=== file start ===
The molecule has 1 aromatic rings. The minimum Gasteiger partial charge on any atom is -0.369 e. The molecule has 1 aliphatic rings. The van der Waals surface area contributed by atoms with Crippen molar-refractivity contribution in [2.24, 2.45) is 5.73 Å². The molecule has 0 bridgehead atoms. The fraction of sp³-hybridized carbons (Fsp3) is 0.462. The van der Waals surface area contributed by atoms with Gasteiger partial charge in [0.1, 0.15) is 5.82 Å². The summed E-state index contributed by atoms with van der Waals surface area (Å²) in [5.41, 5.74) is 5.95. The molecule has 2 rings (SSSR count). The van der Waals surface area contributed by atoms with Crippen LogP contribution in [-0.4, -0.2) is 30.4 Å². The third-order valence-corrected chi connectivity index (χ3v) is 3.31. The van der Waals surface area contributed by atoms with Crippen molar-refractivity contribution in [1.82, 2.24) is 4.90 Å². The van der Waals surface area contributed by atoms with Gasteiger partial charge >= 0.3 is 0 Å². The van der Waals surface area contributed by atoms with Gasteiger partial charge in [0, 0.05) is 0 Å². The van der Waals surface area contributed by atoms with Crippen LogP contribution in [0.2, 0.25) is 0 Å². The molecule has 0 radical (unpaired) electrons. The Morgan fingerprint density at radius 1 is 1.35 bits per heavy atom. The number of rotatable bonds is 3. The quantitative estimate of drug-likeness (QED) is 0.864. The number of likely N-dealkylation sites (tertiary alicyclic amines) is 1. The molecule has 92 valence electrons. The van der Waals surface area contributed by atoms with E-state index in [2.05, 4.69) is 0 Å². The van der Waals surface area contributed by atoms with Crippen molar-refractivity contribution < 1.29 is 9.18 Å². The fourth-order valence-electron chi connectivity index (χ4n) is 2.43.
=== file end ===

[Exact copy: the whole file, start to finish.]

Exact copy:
The molecule has 1 aromatic rings. The minimum Gasteiger partial charge on any atom is -0.369 e. The molecule has 1 aliphatic rings. The van der Waals surface area contributed by atoms with Crippen molar-refractivity contribution in [2.24, 2.45) is 5.73 Å². The molecule has 0 bridgehead atoms. The fraction of sp³-hybridized carbons (Fsp3) is 0.462. The van der Waals surface area contributed by atoms with Gasteiger partial charge in [0.1, 0.15) is 5.82 Å². The summed E-state index contributed by atoms with van der Waals surface area (Å²) in [5.41, 5.74) is 5.95. The molecule has 2 rings (SSSR count). The van der Waals surface area contributed by atoms with Crippen LogP contribution in [-0.4, -0.2) is 30.4 Å². The third-order valence-corrected chi connectivity index (χ3v) is 3.31. The van der Waals surface area contributed by atoms with Crippen molar-refractivity contribution in [1.82, 2.24) is 4.90 Å². The van der Waals surface area contributed by atoms with Gasteiger partial charge >= 0.3 is 0 Å². The van der Waals surface area contributed by atoms with Gasteiger partial charge in [0, 0.05) is 0 Å². The van der Waals surface area contributed by atoms with Crippen LogP contribution in [0.2, 0.25) is 0 Å². The molecule has 0 radical (unpaired) electrons. The Morgan fingerprint density at radius 1 is 1.35 bits per heavy atom. The number of rotatable bonds is 3. The quantitative estimate of drug-likeness (QED) is 0.864. The number of likely N-dealkylation sites (tertiary alicyclic amines) is 1. The molecule has 92 valence electrons. The van der Waals surface area contributed by atoms with E-state index in [2.05, 4.69) is 0 Å². The van der Waals surface area contributed by atoms with Crippen molar-refractivity contribution < 1.29 is 9.18 Å². The fourth-order valence-electron chi connectivity index (χ4n) is 2.43.